Friday, May 21, 2010

Wishful Thinking




It didn’t start out as a day of relaxation or revelation. Sure, it was Mother’s Day, but a more pressing concern was the appraiser who would be showing up on our doorstep first thing Monday morning. The house needed to look its very best, which translated into a holiday packed full of work.

After a yummy breakfast in bed, made by my finally capable children, we crawled out of the cocoon of covers and rallied up the forces. Floors needed to be swept and vacuumed, laundry was piled high, clutter had to find its rightful home. The jobs seemed to never end. By mid day we needed some kind of goal, some encouragement to keep the day from becoming a day of complete work and no fun. We had to do something to mark the one day a year that everyone thinks about where they came from and who they call ‘mama’.

A pay per view movie did the trick. One of the kids mentioned Avatar had recently been released. I had always wanted to see the movie with the tall blue people. It seemed to be the perfect answer. Some pizza that I didn’t have to make and a movie appropriate for the many ages that would be gathering on the sofa. We finished the day full of chores knowing there was good on the horizon.

I popped the popcorn. Sam gathered the blankets. Everyone claimed their seats. In our sparkling clean house, with piles of clean laundry in every dresser drawer (which in itself was a wonderful gift to me, once Monday morning rolled around) , we turned off all the lights in the house and hunkered down for a show. And boy was it a show. I finally know what all the hype was about.

Even in our living room, with sound coming out of TV speakers, not surround sound in a theater, the movie was a joy to look at. The scripted story didn’t speak to me nearly as strongly as the visual story. It was just a beautiful movie to watch. It was creative and colorful and full of new images. I am awed by huge imagination and I was awed by scene after scene in this film. But one in particular almost moved me to tears.

It wasn’t the one you might expect either. Yes, the scene where the tree blows up is startling. Yes, the visual image of so many people, in such a tight cultural quilt, bonding together under a sparkling tree, trying to save a life, was breath taking. But the scene I was most moved by might have slipped right by you.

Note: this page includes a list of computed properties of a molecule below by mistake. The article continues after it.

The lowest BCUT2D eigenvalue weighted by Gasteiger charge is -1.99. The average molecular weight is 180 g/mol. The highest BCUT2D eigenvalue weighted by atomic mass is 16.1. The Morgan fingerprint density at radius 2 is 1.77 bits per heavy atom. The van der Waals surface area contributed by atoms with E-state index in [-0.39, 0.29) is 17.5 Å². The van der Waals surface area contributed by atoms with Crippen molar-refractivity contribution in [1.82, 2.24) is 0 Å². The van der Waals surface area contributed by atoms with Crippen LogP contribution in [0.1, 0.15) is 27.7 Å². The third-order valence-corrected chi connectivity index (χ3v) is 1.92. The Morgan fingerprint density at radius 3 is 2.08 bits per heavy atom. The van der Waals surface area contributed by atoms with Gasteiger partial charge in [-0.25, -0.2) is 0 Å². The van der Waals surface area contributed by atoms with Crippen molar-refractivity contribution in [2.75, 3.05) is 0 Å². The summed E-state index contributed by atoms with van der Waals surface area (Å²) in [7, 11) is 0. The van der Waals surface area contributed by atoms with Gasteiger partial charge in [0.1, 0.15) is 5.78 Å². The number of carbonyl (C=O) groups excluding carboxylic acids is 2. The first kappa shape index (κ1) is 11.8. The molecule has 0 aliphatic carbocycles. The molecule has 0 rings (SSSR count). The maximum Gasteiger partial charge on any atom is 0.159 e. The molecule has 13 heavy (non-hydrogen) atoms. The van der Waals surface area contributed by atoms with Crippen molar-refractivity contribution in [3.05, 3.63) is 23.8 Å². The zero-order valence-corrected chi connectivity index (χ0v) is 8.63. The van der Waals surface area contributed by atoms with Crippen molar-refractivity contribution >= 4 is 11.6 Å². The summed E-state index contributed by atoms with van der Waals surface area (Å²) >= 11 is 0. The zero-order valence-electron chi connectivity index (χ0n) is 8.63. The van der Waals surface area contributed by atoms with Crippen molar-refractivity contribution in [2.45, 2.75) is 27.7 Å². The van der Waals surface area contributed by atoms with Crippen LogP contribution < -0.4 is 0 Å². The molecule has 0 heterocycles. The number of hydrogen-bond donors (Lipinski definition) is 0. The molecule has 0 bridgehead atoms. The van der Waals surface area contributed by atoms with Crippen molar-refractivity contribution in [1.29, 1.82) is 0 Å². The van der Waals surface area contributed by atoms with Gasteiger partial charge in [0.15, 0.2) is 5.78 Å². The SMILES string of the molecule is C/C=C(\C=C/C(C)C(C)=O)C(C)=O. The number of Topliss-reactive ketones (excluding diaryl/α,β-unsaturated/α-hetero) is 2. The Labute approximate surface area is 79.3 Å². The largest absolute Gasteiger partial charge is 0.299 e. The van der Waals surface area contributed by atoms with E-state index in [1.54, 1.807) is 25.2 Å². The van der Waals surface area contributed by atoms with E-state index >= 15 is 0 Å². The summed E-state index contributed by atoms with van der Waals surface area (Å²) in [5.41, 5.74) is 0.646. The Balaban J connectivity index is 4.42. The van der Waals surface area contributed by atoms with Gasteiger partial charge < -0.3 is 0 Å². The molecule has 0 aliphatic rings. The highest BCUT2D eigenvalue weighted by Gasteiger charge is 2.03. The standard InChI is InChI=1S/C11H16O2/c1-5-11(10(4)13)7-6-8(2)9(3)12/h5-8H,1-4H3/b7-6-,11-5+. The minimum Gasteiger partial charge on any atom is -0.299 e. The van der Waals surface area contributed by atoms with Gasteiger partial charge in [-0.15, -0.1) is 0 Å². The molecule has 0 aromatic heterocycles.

The main character, a young man who’s lost the use of his legs, is given an opportunity to revisit the world of the able bodied. He climbs into a machine and within minutes is transferred into the body of an avatar. An avatar who is in excellent physical condition. It takes him a while to acclimate to his new body. He struggles to sit up but eventually escapes out the back door of the lab, to try out his new abilities.

And this is where it got emotional for me. His first steps were tentative but soon he was skipping, then jogging, then full on sprinting across a field. I could practically feel his excitement.

I’ve never known what it feels like to run. I lost the ability about the same time I began having memories in life. I spent my entire childhood trying to hide the fact my left foot lacked the range of motion needed to create a running gait. I have watched runners, on TV and in my own family, with awe and respect. It looks so amazing, so fluid, when practiced by the well trained. I can be mesmerized by their motion but I can never truly comprehend how it feels.

So the idea that a person who had been confined to a wheelchair, desperately missing the use of his lower limbs, could get the chance to stand up and walk again, even run again, was almost overwhelming to me.

In our dark living room, caught up in the images on the big TV screen, I could almost imagine what it might feel like to have two good feet. To take tiny steps, trying them out, seeing what they can do, and end up in a full running gait, each foot hitting the ground solid and strong. The sound effects in the movie were amazing. The thump of his feet, his breath heavy with exertion. It seemed so very real to me.

To be given the chance to start over. Not just the way I did, replacing a worn out foot of flesh and bone with a metal one made of titanium steel. But to be instantly morphed into a wholly capable body and have the chance to try it out, to run and jump and push the limits of physical capability. Seeing it play out on the screen was very moving, almost magical to me. It could definitely be described as a gift.

So my Mother’s Day turned out just fine after all. I got to curl up on the couch with a bunch of my favorite people on the planet and watch a most remarkable movie. I got to escape into another world and expand my imagination. When the lights came up and it was time to go to bed, heading into a brand new week, it felt like we’d had a very special day.

Who knew that chores and a Hollywood film could mix so well?

4 comments:

Doug said...

That's one of my favorite scenes as well, but for different reasons. For me it was like a microcasm of coming of age. We watched him go from helpless with blurry vision through running all out. We watched him tentatively stand up, defy his doctors and assert his own needs.

Along with all the other scenes ... I must admit we bought Avatar the day it came out. Couldn't pass that up!

cherylm said...

The minute I saw the pic from Avatar, I knew what you'd be writing about...as an amp myself, that scene was so amazingly powerful!

Madleggs said...

You took the words right out of my head! I too have never been able to run due to a deformed left foot. The whole movie was fantastic but much like you and cherylm that scene stuck with me through out the whole movie. Another fantastic story.

terry said...

You know I loved this post. I will have to ask Will about that part of the film. I think I am going to let him read your post.

I hope he will leave you a comment.